Instructions: Compile all solutions to the written problems on this assignment in a single PDF
file (typed, or handwritten legibly if absolutely necessary). Coding solutions may be directly imple
mented in the provided Python file(s). When ready, follow the submission instructions to submit
all files to Gradescope. Please be mindful of the deadline, as late submissions are not accepted, as
well as our course policies on academic honesty.
Problem 1: Wordle (15 points)
Let’s describe the game of Wordle as a task environment. This is a single-player game in which
the objective is to guess a hidden word in six tries or fewer. For each incorrect guess that the
player (agent) makes, the computer (environment) responds with hints regarding whether a letter
is actually present in the hidden word and if it is in the right place, or if a letter does not appear in
the hidden word at all. We only consider the “hard” version of the game, in which each subsequent
guess must be consistent with all hints so far.
(a) Give a state space description of this problem. What information should individual states
contain? What are the valid actions that an agent can take in each state?
(b) Classify this task environment according to the six properties discussed in class, and include a
one- or two-sentence justification for each. For some of these properties, your reasoning may
determine the correctness of your choice.
Problem 2: Utilities and Preferences (15 points)
Consider two lotteries L1 = [p, A; 1 ! p, C] and L2 = [q, B; 1 ! q, L1], where A > B > C > 0.
(a) Compute U(L2). For what value of p is U(L2) a fixed value independent of q?
(b) Suppose that L1 ” L2. Is it guaranteed that p > q? Explain why or why not. (You may use a
counterexample to prove your assertion if your answer is no.)
(c) L2 can be represented as a lottery with each of A, B, and C as three separate outcomes. Solve
for p and q in terms of A, B, and C such that each of the three outcomes has the same expected
utility when weighted by their likelihoods.
Problem 3: Monty Hall (20 points)
This is a variation of the famous Monty Hall problem. Suppose you are a contestant on a game
show and you have to open one of 50 closed doors. Behind one door is a job o↵er from a FAANG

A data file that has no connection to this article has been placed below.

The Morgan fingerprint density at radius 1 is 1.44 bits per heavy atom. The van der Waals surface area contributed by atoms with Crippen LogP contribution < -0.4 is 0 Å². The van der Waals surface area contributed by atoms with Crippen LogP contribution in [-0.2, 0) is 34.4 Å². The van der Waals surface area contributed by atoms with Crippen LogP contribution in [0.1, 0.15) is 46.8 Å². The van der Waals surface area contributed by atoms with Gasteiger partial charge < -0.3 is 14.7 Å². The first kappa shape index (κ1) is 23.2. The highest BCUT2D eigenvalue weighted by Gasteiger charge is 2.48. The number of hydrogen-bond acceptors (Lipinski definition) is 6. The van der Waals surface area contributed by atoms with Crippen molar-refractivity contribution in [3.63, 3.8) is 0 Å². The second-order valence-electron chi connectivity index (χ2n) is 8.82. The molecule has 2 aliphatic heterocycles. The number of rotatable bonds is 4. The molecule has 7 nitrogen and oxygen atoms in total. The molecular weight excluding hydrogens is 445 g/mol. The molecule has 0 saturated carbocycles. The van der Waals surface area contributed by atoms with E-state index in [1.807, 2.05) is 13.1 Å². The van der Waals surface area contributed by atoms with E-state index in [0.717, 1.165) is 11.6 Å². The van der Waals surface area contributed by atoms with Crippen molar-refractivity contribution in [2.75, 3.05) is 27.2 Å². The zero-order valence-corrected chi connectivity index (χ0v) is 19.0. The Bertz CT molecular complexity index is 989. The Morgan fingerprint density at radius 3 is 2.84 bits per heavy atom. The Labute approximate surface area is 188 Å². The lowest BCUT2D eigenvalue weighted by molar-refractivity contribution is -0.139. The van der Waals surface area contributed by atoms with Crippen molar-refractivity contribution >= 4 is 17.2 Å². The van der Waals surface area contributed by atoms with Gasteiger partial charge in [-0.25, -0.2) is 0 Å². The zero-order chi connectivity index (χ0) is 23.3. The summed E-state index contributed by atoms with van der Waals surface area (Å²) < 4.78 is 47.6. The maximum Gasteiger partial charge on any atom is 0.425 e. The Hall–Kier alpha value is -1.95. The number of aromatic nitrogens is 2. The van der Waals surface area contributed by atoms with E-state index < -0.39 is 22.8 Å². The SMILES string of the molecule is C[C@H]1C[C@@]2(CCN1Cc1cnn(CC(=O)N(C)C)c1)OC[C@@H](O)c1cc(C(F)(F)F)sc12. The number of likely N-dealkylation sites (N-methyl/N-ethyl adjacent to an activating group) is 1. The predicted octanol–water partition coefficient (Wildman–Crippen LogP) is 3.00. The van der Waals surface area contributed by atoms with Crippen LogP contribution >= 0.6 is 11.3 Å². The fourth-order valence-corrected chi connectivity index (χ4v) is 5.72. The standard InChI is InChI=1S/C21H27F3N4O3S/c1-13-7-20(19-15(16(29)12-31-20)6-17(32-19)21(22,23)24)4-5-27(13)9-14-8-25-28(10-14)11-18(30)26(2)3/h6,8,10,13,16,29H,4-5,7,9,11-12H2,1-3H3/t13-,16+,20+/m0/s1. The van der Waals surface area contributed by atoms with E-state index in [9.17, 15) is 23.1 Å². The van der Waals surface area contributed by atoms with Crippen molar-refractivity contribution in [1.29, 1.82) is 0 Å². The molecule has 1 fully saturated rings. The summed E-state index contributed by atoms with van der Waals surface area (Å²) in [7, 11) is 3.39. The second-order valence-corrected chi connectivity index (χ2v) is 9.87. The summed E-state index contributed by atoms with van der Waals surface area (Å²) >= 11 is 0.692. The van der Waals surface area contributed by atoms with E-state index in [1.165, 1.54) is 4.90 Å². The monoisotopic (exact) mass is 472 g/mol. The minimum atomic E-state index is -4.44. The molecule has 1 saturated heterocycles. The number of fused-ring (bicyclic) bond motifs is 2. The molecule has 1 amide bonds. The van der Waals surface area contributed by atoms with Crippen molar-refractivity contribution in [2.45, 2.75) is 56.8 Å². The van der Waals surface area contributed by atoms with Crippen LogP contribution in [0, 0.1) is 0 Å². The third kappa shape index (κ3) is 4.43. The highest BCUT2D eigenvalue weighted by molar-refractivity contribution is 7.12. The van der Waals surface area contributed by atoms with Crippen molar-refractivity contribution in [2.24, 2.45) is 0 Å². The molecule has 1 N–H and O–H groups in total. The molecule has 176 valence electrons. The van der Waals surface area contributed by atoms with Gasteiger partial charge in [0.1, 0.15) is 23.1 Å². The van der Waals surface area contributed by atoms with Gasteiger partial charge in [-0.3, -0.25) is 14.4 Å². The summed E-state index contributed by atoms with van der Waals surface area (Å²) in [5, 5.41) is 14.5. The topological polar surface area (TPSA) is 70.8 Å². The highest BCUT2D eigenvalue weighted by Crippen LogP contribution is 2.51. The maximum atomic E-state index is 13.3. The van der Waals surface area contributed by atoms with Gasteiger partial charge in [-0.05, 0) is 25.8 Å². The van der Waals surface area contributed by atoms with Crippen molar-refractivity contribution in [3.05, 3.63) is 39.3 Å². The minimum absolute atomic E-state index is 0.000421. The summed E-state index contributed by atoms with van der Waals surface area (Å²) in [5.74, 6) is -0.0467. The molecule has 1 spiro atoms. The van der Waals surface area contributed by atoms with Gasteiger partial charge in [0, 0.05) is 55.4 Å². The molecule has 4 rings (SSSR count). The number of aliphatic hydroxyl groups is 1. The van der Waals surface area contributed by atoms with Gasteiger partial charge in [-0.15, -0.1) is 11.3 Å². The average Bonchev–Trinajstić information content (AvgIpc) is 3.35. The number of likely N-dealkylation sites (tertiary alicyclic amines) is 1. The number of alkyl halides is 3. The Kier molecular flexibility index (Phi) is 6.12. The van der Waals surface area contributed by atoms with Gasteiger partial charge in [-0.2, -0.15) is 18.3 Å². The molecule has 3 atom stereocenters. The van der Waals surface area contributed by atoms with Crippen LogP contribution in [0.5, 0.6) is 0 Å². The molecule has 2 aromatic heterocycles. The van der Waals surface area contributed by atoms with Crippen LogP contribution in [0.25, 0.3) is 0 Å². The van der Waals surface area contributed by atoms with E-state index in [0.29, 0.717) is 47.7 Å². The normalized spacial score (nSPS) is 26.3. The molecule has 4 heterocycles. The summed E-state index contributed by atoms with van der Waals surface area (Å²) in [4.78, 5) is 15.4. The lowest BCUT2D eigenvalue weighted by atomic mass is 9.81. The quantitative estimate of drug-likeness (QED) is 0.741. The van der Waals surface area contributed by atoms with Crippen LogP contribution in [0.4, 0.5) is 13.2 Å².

company (U = 100). Behind another door is your school tuition bill (U = !10). Behind all other
doors is a goat (U = 1).
(a) Compute the expected utility of opening a door at random.
(b) Suppose you’ve chosen a door. Before you open it, the show host offers to open 5 doors with a
goat behind them. What is the expected utility of switching to another door choice?
(c) Is it better to stick with your original door or switch to another one? Compute the value of
information of seeing 5 doors that are hiding goats.
(d) The 5 doors have been revealed and there are now 45 unopened doors left. The show host
offers to open your initially chosen door, after which you can either claim that door’s prize or
open another unopened door. What is the expected utility of this offer?
Problem 4: Search Practice (15 points)
In the state space graph below, S is the start state and G1 and G2 are both possible goal states.
Costs are shown along edges and heuristic values are shown in the rectangles next to each node.
Assume that search algorithms expand states in alphabetical order when ties are present (G1 comes
(a) List the ordering of the states expanded as well as the solution (as a state sequence) returned
by each of DFS, BFS, and UCS. Assume that DFS and BFS use the early goal test. Assume
that all algorithms use a reached table.
(b) For what range of values is h an admissible heuristic? For what range of values of h does A*
return a suboptimal solution? For what range of values of h does A* expand fewer nodes than
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